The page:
The big noise for the past two weeks has been the centenary of Anzac Day.
Quite right, too.
But there have been a few other noises on the side and one or two casualties.
Not forgetting of course that the first casualty of war is truth, and Gallipoli bears testimony to that.
It took a journalist, Rupert Murdoch’s old man no less, Keith, and his famous letter, to wake up our British lords and masters of the time to the military disaster taking place in the Dardanelles.
One hundred years later, another journalist, a TV sports reporter this time, makes some appalling statements about Anzac Day and his employer, SBS, relieves him of his duties as well as his salary.
Right or wrong to sack him?
What about freedom of speech, isn’t that what our boys died in Gallipoli for?
More freedom of speech fallout adds to the noise this week: Charlie Hebdo, the French magazine targeted by terrorists not long ago, is given a major prize by the PEN American Center.
The Freedom of Expression Courage award no less.
Fallout: Six PEN members, including our very own Peter Carey, announce that they will boycott the awards night.
Thirteen Hebdo staffers were killed when terrorists stormed the magazine offices in Paris in retaliation of cartoons lampooning Islam.
Any of this make sense?
One thing’s for sure: it’s a crazy world out there with a bonfire fed non stop by social media sites.
Here, in our wide, brown land, the Anzac centenary brought us all a little bit closer together.
Which is how you want to be as a country, because divided is a path where there are no winners.
As for freedom of expression, personally, thinking back over 40 years, I have censored myself many times. My first editor told me that the best bits about most news stories have to be left out for legal considerations or taste reasons. He was right on the money.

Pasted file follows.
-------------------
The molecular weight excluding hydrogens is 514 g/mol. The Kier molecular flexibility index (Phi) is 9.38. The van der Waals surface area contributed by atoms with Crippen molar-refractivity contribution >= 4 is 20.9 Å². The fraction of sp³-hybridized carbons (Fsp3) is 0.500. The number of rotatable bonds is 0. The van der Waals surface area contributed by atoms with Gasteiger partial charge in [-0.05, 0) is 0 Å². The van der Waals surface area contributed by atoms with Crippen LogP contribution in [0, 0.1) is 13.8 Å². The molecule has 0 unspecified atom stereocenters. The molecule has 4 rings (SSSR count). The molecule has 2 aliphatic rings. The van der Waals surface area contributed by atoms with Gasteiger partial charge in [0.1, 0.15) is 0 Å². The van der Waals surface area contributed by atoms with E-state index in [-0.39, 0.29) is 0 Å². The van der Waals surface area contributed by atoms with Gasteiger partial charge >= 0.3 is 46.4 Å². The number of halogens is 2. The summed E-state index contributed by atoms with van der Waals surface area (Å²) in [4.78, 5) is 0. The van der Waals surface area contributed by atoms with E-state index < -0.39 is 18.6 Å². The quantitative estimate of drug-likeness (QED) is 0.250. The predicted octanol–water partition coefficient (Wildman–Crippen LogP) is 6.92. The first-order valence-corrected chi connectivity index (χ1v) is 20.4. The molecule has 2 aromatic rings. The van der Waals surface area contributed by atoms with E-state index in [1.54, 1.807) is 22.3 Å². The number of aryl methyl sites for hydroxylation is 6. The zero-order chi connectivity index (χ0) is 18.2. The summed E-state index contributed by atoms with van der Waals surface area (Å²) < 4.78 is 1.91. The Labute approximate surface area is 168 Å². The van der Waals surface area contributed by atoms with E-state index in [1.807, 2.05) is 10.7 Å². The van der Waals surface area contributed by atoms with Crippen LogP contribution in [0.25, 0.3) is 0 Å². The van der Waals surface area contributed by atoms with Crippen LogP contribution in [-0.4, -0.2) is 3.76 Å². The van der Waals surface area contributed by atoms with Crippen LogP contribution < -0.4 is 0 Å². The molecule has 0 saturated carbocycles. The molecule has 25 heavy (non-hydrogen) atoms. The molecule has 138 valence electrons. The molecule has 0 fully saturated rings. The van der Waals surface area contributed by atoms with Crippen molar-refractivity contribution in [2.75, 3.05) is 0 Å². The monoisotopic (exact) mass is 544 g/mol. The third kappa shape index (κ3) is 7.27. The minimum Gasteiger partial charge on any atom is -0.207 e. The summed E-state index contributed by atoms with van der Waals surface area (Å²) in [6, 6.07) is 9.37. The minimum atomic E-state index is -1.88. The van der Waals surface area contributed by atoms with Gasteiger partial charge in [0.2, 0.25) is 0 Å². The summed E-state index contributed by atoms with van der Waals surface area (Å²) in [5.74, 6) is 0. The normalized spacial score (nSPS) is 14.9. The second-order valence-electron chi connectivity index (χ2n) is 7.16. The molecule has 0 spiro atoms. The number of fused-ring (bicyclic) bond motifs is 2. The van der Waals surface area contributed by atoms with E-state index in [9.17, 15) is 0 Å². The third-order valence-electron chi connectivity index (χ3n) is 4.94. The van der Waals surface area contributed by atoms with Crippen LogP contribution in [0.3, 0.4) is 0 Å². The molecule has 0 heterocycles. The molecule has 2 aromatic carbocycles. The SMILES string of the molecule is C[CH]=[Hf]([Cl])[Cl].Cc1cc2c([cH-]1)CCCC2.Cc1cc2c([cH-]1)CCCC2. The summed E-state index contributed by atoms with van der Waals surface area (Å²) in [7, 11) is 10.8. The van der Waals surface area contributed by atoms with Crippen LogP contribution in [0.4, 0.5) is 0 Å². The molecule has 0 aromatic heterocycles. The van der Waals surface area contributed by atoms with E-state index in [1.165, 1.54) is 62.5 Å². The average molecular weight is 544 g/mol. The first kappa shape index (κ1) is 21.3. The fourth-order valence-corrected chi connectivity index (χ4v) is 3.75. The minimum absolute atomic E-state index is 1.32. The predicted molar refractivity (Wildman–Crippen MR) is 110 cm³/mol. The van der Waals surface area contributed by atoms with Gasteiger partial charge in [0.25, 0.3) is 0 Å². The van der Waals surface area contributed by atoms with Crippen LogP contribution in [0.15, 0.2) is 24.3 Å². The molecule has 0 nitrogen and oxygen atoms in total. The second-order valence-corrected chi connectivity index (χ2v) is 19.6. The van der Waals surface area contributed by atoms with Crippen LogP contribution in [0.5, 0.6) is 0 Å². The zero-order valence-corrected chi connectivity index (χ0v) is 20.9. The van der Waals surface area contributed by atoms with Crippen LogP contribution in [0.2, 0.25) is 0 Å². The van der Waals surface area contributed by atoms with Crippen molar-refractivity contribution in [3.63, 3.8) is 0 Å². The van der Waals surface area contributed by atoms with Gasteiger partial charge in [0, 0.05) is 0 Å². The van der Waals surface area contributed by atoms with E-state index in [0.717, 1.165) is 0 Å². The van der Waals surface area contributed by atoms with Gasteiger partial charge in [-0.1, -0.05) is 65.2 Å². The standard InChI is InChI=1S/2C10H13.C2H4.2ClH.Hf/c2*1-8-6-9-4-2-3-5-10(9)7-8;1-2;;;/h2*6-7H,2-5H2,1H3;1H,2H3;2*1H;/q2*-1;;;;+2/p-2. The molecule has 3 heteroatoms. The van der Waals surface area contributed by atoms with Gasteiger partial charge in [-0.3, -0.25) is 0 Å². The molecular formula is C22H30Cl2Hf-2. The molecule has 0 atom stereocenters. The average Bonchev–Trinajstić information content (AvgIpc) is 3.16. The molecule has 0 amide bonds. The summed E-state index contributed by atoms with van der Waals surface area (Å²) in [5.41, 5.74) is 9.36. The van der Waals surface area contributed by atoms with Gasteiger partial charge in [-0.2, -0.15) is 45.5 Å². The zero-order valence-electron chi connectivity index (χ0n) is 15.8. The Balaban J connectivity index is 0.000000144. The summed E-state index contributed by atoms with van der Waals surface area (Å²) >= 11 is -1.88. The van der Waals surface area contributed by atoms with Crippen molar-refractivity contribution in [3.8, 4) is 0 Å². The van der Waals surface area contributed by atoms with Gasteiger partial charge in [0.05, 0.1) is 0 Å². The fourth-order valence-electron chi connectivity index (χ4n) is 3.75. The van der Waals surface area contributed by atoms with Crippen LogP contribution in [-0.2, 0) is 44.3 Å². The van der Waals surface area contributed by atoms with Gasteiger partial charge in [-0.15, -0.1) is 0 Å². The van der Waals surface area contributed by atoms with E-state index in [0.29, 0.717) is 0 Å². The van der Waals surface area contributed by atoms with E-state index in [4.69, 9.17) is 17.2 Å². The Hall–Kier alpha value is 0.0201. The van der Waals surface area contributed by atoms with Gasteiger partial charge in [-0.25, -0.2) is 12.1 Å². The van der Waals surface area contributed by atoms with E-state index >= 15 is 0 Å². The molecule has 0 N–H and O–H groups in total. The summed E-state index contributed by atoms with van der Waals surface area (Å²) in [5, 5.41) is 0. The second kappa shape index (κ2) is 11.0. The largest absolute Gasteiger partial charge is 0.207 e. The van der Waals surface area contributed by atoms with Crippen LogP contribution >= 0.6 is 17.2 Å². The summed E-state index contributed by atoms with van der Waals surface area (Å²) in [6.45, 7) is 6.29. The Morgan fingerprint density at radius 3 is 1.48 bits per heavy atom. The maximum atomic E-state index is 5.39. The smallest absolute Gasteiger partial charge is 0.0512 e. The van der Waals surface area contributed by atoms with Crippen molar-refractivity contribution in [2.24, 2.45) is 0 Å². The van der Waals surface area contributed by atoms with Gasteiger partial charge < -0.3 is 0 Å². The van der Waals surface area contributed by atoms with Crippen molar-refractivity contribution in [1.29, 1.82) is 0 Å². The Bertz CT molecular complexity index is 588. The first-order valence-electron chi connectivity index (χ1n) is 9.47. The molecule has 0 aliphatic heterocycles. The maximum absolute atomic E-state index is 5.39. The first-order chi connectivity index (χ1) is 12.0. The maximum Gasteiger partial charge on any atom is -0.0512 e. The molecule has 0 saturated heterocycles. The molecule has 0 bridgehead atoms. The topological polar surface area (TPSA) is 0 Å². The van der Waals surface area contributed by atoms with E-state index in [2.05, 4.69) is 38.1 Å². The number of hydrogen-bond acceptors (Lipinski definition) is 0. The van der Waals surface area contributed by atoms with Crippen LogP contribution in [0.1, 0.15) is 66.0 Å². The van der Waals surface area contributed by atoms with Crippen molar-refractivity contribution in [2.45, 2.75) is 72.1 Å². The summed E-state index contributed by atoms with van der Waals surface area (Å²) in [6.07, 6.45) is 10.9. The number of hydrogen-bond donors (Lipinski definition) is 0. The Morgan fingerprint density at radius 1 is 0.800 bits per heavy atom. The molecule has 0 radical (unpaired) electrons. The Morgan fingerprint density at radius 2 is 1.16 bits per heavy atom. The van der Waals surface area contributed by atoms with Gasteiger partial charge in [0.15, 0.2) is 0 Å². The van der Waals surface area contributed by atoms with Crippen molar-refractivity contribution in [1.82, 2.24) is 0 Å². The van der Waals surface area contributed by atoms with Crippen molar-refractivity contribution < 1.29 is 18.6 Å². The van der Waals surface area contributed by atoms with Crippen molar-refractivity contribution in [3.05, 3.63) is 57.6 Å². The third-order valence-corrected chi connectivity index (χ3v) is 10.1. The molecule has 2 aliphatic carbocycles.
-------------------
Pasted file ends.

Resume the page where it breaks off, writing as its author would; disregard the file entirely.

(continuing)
You have got to draw the line somewhere.
Freedom does not give you the right to say the first stupid thing that comes into your head.
♦ I like how Liverpool Council has set up an advisory committee and invited all former councillors and mayors to be on it. Not all of them have accepted but most have jumped on board. Out of the four seen here, including yours truly pretending to push Casey Conway into the Macquarie Mall fountain four years ago, three have gone on to the committee where they will even get voting rights, instead of just being observers. To the right of Casey are Col Harrington, Noel Short and Joe Durrant.
♦ There is no such thing as an advisory committee in Campbelltown so it remains to be seen if council made the right decision to allow apartments in the potentially iconic Panjo building on the corner of Campbelltown Road and Rose Payten Drive. But while Campbelltown Council – just like Liverpool –lacks the characters and giants of yesteryear – it is nonetheless made up of people who want the best for their patch of earth. And you can’t ask for much more than that.
♦ As for Camden, interesting as that council is, I will leave that one for another time.